At the beginning of Cultural Revolution, Chairman Mao issued directives to burn all literature and books, except for books by himself and by Karl Marx and Vladimir Lenin, the forefathers of Communism.
Three decades prior to Mao's book burning, Hitler also burned books. Although books they burned might be different - the first books Hitler burned were books by Karl Marx, who was one of the few a uthors Mao directed to keep - their motivations were evident - wiping out from their people's minds all ideologies opposed to their own, Nazism for Hitler and Communism for Mao. They both airmed to control and 'purify' their people's minds. But just as the blind author Helen Keller wrote to German students: "You may burn my books and the books of the best minds in Europe, but the ideas those books contain have passed through millions of channels and will go on."
Prior to Cultural Revolution, a tremendous amount of Western classic literature was translated beautifully into Chinese. These translations were not just literal translations. They were recreations of art, preserving the essence, linguistic style, and feel of the originals. These included world's literary treasures from Renaissance period's Dante and Cervantes, Age of Enlightenment's Rousseau and Goethe, Romantic era's Byron, and Hugo, Realism period's Gogol and Tolstoy, to contemporary authors Hemingway and Faulkner.
Under Mao's directives, across the country overnight, Red Guards closed down libraries and burned world's literary treasures to ashes.
Slowly, some foreign literature that survived the burn started secretly circulating underground among a small circle of young people. I was very fortunate that my brother belonged to this circle. He would bring these books home for me to read.
This was playing with fire. These books were strictly forbidden. We could only read these books behind our parents, teachers, and society at large. Anyone got caught possessing or reading these books could be arrested. But we were so barren spiritually and mentally, and we had no outlets for our young energy, we took the risk to let these books filled the void. We absorbed the literature like a dry sponge to water.
Generally, we only had 24 hours to finish reading the book so they could be passed on. These books were so rare and so in demand, the turnaround time had to be kept to minimal.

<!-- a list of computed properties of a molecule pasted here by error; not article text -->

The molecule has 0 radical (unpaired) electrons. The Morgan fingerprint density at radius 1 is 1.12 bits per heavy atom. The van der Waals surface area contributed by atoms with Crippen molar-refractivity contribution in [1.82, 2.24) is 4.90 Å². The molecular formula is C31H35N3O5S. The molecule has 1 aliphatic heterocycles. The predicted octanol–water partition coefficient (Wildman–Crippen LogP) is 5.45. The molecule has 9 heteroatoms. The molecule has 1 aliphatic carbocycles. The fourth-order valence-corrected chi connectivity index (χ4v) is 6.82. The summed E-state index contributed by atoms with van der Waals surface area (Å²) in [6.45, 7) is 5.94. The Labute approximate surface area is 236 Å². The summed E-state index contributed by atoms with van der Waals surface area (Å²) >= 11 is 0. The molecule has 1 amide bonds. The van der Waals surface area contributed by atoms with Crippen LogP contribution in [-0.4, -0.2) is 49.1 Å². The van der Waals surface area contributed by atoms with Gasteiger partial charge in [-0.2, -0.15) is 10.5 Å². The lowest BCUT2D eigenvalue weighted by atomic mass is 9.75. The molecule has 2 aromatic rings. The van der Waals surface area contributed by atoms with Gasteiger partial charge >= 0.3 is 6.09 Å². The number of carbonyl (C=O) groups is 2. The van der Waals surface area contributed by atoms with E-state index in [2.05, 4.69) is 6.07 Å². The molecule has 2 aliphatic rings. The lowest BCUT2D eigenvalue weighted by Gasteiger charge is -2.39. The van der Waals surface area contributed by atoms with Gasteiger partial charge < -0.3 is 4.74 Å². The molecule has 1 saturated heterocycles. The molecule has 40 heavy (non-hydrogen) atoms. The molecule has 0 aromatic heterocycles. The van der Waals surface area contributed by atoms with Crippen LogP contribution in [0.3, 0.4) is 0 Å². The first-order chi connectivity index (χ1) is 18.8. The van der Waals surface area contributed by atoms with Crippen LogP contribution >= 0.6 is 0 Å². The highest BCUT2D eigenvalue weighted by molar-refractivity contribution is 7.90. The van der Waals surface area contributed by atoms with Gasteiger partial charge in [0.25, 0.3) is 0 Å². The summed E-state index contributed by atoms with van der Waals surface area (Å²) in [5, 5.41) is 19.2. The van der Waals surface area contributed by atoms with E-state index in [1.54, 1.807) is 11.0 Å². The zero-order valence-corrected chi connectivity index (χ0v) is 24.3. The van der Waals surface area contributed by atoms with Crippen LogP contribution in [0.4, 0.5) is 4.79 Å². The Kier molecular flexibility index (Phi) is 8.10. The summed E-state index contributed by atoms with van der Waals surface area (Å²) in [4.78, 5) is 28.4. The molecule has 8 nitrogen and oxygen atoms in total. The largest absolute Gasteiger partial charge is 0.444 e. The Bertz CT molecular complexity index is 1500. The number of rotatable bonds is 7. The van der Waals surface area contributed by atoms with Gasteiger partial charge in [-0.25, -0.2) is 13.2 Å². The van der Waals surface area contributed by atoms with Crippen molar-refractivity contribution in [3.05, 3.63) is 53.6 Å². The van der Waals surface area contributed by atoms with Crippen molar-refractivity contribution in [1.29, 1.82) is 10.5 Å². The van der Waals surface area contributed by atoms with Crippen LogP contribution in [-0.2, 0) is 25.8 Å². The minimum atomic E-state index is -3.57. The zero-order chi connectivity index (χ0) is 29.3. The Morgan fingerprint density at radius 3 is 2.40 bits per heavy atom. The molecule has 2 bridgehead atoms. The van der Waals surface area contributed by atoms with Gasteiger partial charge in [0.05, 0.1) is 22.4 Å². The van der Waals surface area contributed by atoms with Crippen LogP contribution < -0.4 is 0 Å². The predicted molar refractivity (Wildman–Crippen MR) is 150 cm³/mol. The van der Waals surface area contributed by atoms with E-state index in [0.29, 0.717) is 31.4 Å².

For shorter titles, such as Stendhal's The Red and The Black and Hugo's The Man Who Laughs, it was easy to turn around in 24 hours; for lengthy titles such as Galland's One Thousand and One Arabian Nights and Tolstoy's War and Peace, I would stay awake and read for 24 hours straight. During the day, no one was home so I could read freely. At night, I would finish reading it under the cover with a flashlight. Over time, this reading trained me to speed read, but it also ruined my eyes. I became severely nearsighted in my early teen years.
Of course most of those books were not intended for an early teen, but I devoured these all the same. They were my lifeline. I still consider this extensive reading my real education. I learned so much about different cultures and customs, world histories and origins, different political ideologies and philosophies. These books opened up the world for me. My life continues to benefit from these literatures till this day.
We became very creative to disguise what we were reading. We used Chairman Mao's books' covers to pretend reading his books. That was very risky though. If one got caught tearing the covers off Mao's books, or possessing a copy of Mao's books without covers, the action itself was a seriously punishable offense.
This practice had a huge and long lasting impact to my psyche. Years after the end of the Cultural Revolution, one day in college, I was reading Crime and Punishment by Dostoevsky when a young teacher asked me what I was reading, I automatically blurted out that it was Das Kapital by Karl Marx. As soon as I said that, we both started laughing. The young teacher totally got it that I still had that fear long after the revolution ended.
THE LITTLE RED BOOK
In middle schools and high schools across the country, teaching was stopped for math, chemistry, physics, and literature. All textbooks had been burned. Instead, we read the Little Red Book day in and day out. The Little Red Book contained thousands of quotations from Chairman Mao's books, articles, and lectures. One example quotation would read: "The Chinese Communist Party is the core of leadership of all the Chinese people. Without this core, the cause of socialism cannot be victorious."
We were required to memorize the quotations by heart. If, when asked, a student could not recite a quotation word for word, they would be kept at school after school was out. They must write a self reflection to acknowledge their serious offense, and their disrespect of Chairman Mao. They must guarantee in writing they would never forget another quotation from Chairman Mao. They would then be required to copy the quotation again and again, until the student was able to recite the quotation word for word. Otherwise, the student was not allowed to go home. It was not uncommon for the students to have to stay at school overnight. The parents would be too afraid to protest.